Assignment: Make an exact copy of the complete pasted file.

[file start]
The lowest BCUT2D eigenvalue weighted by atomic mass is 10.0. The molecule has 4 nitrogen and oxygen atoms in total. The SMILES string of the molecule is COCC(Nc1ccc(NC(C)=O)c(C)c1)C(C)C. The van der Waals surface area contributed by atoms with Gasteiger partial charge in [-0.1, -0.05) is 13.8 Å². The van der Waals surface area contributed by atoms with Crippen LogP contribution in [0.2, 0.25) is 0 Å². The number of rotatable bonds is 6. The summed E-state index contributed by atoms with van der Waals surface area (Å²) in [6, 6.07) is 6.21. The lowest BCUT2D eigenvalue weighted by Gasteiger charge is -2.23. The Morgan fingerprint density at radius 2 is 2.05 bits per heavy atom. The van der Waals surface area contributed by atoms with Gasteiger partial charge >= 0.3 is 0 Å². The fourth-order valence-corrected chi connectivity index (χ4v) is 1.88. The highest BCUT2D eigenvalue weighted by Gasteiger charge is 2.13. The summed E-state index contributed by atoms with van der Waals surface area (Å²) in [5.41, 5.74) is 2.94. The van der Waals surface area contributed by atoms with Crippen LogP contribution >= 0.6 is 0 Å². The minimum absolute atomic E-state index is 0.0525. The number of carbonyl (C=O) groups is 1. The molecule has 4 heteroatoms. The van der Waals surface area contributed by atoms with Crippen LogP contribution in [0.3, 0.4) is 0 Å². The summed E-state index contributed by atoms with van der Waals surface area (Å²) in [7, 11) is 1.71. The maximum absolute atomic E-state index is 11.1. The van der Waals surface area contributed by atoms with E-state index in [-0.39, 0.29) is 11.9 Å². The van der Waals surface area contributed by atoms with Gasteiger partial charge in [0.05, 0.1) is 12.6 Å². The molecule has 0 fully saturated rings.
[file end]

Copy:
The lowest BCUT2D eigenvalue weighted by atomic mass is 10.0. The molecule has 4 nitrogen and oxygen atoms in total. The SMILES string of the molecule is COCC(Nc1ccc(NC(C)=O)c(C)c1)C(C)C. The van der Waals surface area contributed by atoms with Gasteiger partial charge in [-0.1, -0.05) is 13.8 Å². The van der Waals surface area contributed by atoms with Crippen LogP contribution in [0.2, 0.25) is 0 Å². The number of rotatable bonds is 6. The summed E-state index contributed by atoms with van der Waals surface area (Å²) in [6, 6.07) is 6.21. The lowest BCUT2D eigenvalue weighted by Gasteiger charge is -2.23. The Morgan fingerprint density at radius 2 is 2.05 bits per heavy atom. The van der Waals surface area contributed by atoms with Gasteiger partial charge >= 0.3 is 0 Å². The fourth-order valence-corrected chi connectivity index (χ4v) is 1.88. The highest BCUT2D eigenvalue weighted by Gasteiger charge is 2.13. The summed E-state index contributed by atoms with van der Waals surface area (Å²) in [5.41, 5.74) is 2.94. The van der Waals surface area contributed by atoms with Crippen LogP contribution >= 0.6 is 0 Å². The minimum absolute atomic E-state index is 0.0525. The number of carbonyl (C=O) groups is 1. The molecule has 4 heteroatoms. The van der Waals surface area contributed by atoms with Crippen LogP contribution in [0.3, 0.4) is 0 Å². The summed E-state index contributed by atoms with van der Waals surface area (Å²) in [7, 11) is 1.71. The maximum absolute atomic E-state index is 11.1. The van der Waals surface area contributed by atoms with E-state index in [-0.39, 0.29) is 11.9 Å². The van der Waals surface area contributed by atoms with Gasteiger partial charge in [0.05, 0.1) is 12.6 Å². The molecule has 0 fully saturated rings.